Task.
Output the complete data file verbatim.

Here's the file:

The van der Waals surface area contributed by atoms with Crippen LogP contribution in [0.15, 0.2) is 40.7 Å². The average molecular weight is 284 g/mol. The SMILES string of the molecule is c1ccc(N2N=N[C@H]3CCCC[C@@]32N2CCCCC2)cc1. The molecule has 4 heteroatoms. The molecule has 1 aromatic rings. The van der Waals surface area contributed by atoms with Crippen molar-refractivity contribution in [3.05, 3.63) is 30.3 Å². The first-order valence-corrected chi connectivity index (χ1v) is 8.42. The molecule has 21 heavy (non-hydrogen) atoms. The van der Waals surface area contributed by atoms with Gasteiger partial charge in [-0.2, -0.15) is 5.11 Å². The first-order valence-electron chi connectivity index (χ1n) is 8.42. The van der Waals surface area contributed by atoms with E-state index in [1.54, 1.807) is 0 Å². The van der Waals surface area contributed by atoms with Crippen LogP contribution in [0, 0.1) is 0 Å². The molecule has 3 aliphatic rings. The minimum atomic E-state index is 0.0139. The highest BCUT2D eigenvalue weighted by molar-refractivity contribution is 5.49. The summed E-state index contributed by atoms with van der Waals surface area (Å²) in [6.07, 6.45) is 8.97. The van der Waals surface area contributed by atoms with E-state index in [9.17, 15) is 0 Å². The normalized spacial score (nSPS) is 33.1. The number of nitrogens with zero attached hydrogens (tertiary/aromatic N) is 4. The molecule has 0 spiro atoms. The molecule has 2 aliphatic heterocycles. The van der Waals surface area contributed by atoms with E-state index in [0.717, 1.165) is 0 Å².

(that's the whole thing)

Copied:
The van der Waals surface area contributed by atoms with Crippen LogP contribution in [0.15, 0.2) is 40.7 Å². The average molecular weight is 284 g/mol. The SMILES string of the molecule is c1ccc(N2N=N[C@H]3CCCC[C@@]32N2CCCCC2)cc1. The molecule has 4 heteroatoms. The molecule has 1 aromatic rings. The van der Waals surface area contributed by atoms with Crippen molar-refractivity contribution in [3.05, 3.63) is 30.3 Å². The first-order valence-corrected chi connectivity index (χ1v) is 8.42. The molecule has 21 heavy (non-hydrogen) atoms. The van der Waals surface area contributed by atoms with Gasteiger partial charge in [-0.2, -0.15) is 5.11 Å². The first-order valence-electron chi connectivity index (χ1n) is 8.42. The van der Waals surface area contributed by atoms with E-state index in [1.54, 1.807) is 0 Å². The van der Waals surface area contributed by atoms with Crippen LogP contribution in [0, 0.1) is 0 Å². The molecule has 3 aliphatic rings. The minimum atomic E-state index is 0.0139. The highest BCUT2D eigenvalue weighted by molar-refractivity contribution is 5.49. The summed E-state index contributed by atoms with van der Waals surface area (Å²) in [6.07, 6.45) is 8.97. The van der Waals surface area contributed by atoms with E-state index in [9.17, 15) is 0 Å². The normalized spacial score (nSPS) is 33.1. The number of nitrogens with zero attached hydrogens (tertiary/aromatic N) is 4. The molecule has 0 spiro atoms. The molecule has 2 aliphatic heterocycles. The van der Waals surface area contributed by atoms with E-state index in [0.717, 1.165) is 0 Å².